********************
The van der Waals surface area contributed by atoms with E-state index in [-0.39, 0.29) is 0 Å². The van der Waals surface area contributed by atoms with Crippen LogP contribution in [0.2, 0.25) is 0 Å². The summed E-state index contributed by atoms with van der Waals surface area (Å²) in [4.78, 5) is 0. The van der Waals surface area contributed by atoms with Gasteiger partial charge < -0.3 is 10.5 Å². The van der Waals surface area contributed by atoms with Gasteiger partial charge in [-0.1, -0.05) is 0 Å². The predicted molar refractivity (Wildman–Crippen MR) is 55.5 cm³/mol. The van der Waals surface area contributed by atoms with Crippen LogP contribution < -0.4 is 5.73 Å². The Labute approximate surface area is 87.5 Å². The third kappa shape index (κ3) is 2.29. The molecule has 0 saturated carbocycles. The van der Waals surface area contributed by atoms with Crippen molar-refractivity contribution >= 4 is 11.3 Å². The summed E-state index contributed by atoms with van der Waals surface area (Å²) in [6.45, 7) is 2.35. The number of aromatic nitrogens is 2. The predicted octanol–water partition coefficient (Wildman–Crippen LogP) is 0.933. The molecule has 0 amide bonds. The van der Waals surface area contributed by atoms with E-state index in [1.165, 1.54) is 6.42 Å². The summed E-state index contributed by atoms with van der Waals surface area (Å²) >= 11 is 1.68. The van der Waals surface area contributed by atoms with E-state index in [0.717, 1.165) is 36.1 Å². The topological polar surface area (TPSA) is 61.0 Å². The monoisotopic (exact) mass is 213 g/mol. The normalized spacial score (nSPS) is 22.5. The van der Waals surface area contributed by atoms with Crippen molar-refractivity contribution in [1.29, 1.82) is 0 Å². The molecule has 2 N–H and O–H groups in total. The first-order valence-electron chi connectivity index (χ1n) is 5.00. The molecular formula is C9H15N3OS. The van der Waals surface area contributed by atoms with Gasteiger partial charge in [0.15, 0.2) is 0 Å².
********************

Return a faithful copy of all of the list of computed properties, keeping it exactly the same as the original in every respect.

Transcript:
The van der Waals surface area contributed by atoms with E-state index in [-0.39, 0.29) is 0 Å². The van der Waals surface area contributed by atoms with Crippen LogP contribution in [0.2, 0.25) is 0 Å². The summed E-state index contributed by atoms with van der Waals surface area (Å²) in [4.78, 5) is 0. The van der Waals surface area contributed by atoms with Gasteiger partial charge < -0.3 is 10.5 Å². The van der Waals surface area contributed by atoms with Gasteiger partial charge in [-0.1, -0.05) is 0 Å². The predicted molar refractivity (Wildman–Crippen MR) is 55.5 cm³/mol. The van der Waals surface area contributed by atoms with Crippen LogP contribution < -0.4 is 5.73 Å². The Labute approximate surface area is 87.5 Å². The third kappa shape index (κ3) is 2.29. The molecule has 0 saturated carbocycles. The van der Waals surface area contributed by atoms with Crippen molar-refractivity contribution >= 4 is 11.3 Å². The summed E-state index contributed by atoms with van der Waals surface area (Å²) in [6.45, 7) is 2.35. The number of aromatic nitrogens is 2. The predicted octanol–water partition coefficient (Wildman–Crippen LogP) is 0.933. The molecule has 0 amide bonds. The van der Waals surface area contributed by atoms with E-state index in [1.165, 1.54) is 6.42 Å². The summed E-state index contributed by atoms with van der Waals surface area (Å²) >= 11 is 1.68. The van der Waals surface area contributed by atoms with E-state index in [0.717, 1.165) is 36.1 Å². The topological polar surface area (TPSA) is 61.0 Å². The monoisotopic (exact) mass is 213 g/mol. The normalized spacial score (nSPS) is 22.5. The van der Waals surface area contributed by atoms with Crippen molar-refractivity contribution in [1.29, 1.82) is 0 Å². The molecule has 2 N–H and O–H groups in total. The first-order valence-electron chi connectivity index (χ1n) is 5.00. The molecular formula is C9H15N3OS. The van der Waals surface area contributed by atoms with Gasteiger partial charge in [0.15, 0.2) is 0 Å².